Care for your liver
Liver disease is one that we hear of quite often, yet do not entirely understand. The function of the liver is to digest, absorb, and process food...
Liver disease is fatal, however, knowledge is powerful
Liver disease is one that we hear of quite often, yet do not entirely understand. The function of the liver is to digest, absorb, and process food along with the gallbladder, pancreas and intestines. When affected, a variety of conditions may be faced, the most common being Liver Cancer or Hepatic Cancer. This is the fifth most frequently diagnosed cancer globally. It is also the second leading cause of cancer deaths in the world.
They are malignant tumours that grow on the surface or inside the liver. There is no single cause of primary liver cancer and it has no obvious symptoms. Some symptoms that might help detect liver cancer are unexplained weight loss; persistent abdominal pain and sudden jaundice – these are also the cases when it is too late for surgery.
Several factors increase a person’s likelihood of developing liver cancer such as:
Viral Hepatitis: Hepatitis B Virus (HBV) and Hepatitis C Virus (HCV) infections are an important factor for the development of liver cancer. Estimates show that about 5 to 10 per cent people with HBV or HCV will develop liver cancer. Viral hepatitis (VH) is liver inflammation or even failure; due to liver centered viruses like hepatitis virus A, B, C and E. Approximately 2-3 per cent of Hepatitis B and 15-20 per cent of Hepatitis C patients will develop liver cirrhosis.
Cirrhosis: Around 5-10 per cent of patients with cirrhosis develop liver cancer. It is a chronic liver disease and is the end result of all forms of liver damage. It is estimated that about two lakh people are diagnosed with end stage liver disease each year.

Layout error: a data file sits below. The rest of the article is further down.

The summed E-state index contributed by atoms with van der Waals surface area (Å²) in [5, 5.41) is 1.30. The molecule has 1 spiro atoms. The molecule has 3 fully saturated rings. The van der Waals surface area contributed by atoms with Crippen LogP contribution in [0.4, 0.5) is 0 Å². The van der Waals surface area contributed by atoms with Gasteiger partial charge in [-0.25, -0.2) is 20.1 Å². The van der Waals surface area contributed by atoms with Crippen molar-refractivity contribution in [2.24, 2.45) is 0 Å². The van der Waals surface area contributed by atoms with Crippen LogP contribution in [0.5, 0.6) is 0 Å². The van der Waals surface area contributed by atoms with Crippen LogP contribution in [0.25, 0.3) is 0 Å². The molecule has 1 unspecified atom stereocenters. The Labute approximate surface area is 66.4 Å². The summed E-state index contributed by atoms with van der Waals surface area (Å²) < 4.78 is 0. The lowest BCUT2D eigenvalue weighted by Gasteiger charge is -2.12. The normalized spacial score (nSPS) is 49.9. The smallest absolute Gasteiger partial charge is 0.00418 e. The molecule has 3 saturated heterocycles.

Obesity & Diabetes: These could increase the risk of liver cancer, especially in those who drink heavily. About thirty per cent of liver transplants today are due to Fatty Liver Disease.
Therefore, patients who have a liver disease are advised to undergo periodic screening tests as they may be at a high risk of developing liver cancer. These tests involve simple blood tests and an ultrasound scan to look for the actual cancer cells.
“Liver disease does not spare children, either,” says Dr Tom Cherian, HOD of liver surgery and transplantation for CARE Hospitals and professor of liver transplantation at Nizam’s Institute of Medical Sciences. He further adds, “Within 4-6 weeks of birth, when a liver disease is detected, a simple surgery has to be done in order to prevent transplantation later on.” He also mentions about the vaccine for Hepatitis B costing only Rs 60, and yet, not many know about it.
Non Alcoholic Fatty Liver Disease
This is a condition which can be controlled with dietary changes, exercise and proper care. Recent community-based studies from Asian countries including Japan, China, and India, indicate that the prevalence of Non Alcoholic Fatty Liver Disease (NAFLD) is 45 per cent. According to Dr Tom Cherian, there has been a considerable increase in transplants for NAFLD. Provided precautions are taken at the right stage, the disease progressing to cirrhosis can be halted.
There is however, ‘organ shortage’ in the country. Therefore, people are encouraged to choose to donate their organs. Dr Ramani, director of medical education Telangana, encourages, “This may sound harsh, but let us not allow our organs to be burned or buried when we die. Let us see that they are passed on because every organ is very useful.” We have heard also of the saying, “the loss of one life is the beginning of another”. And indeed it is, if one chooses to donate their organs.